Mental illness interrupted his filmmaking career just as mine was taking off. There’s a poetry in our working together.
The element of change or chance is a big part of documentary filmmaking. You have to live with the idea that you can’t control all of the various elements that make up filming — health, weather, access, or what someone is going to say. You do your best to create the right conditions for what you hope will happen, and then roll with it.
My on-the-job learning curve about Bud’s diagnoses has shown me that Asperger’s Syndrome and Obsessive Compulsive Disorder seem like a one-two punch that should thwart anyone diagnosed with these mental illnesses from their dreams of making a documentary. But Bud persevered. And I was inspired. Today he is faring well, and continues to inspire me.
One particular moment early on in production impacted me, and made me realize that this was a special movie filming experience. We had been filming a scene on a public bus, which was designed to show how extremely challenging it is for Buddy to travel on public transportation because of the on-going monologue in his head. For this shoot we had rented a bus, filled it with extras and had a terrific time riding around the city, filming different angles and actors. Everyone was doing wonderful work, and Bud seemed to be having a great time. When we stopped to break for lunch at an area restaurant — which is usually a time when cast and crew can relax — I noticed that Buddy’s anxiety seemed to rise. He shared with me that he was having a very difficult time making “small talk” — something that comes easily for many of us – with the cast and crew around him at the table. He was seated in between two members of the production crew, and was conflicted about who he should talk to when. It created a lot of pressure for him, and I was struck by the fact that something as simple (to me) as breaking for lunch could be the source of anxiety and discomfort for my friend.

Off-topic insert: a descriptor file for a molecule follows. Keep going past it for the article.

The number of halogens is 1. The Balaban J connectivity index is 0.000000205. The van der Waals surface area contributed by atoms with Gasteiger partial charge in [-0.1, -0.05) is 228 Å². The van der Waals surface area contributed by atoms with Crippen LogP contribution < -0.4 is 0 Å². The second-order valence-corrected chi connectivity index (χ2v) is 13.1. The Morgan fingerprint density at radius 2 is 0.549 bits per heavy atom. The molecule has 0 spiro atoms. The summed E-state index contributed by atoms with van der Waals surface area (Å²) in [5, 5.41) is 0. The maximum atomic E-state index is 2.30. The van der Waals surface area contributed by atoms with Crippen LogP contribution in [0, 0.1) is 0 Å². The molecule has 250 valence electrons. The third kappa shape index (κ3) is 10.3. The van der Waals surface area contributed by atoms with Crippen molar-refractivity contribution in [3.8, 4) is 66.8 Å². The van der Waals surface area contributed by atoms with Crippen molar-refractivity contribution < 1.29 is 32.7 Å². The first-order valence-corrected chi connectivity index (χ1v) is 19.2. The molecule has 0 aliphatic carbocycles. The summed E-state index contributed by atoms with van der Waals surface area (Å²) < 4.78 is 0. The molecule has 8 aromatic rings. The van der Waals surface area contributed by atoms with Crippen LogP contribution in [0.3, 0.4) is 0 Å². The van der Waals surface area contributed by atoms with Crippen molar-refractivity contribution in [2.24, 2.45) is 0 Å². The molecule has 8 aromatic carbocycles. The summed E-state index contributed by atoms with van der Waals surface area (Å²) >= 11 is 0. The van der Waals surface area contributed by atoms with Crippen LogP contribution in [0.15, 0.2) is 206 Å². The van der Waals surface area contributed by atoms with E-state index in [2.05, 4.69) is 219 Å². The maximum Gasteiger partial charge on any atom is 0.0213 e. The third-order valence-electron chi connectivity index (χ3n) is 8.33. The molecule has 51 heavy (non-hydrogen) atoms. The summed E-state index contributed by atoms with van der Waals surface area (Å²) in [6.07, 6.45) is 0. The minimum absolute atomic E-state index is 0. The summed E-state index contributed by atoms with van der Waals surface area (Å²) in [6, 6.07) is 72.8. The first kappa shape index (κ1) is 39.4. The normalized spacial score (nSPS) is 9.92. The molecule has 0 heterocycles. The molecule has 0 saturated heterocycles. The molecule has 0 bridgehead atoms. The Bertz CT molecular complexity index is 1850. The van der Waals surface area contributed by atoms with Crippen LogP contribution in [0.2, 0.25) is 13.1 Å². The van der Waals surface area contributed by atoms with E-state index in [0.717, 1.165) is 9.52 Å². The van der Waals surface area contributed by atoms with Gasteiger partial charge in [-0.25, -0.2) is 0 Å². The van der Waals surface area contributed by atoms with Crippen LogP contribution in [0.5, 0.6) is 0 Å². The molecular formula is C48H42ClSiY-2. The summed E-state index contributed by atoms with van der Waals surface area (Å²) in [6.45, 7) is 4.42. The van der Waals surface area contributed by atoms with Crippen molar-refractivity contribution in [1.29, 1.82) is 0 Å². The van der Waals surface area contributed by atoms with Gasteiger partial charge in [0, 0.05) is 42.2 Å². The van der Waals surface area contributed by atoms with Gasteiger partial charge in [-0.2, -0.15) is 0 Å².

THE BUS SCENE FROM OC87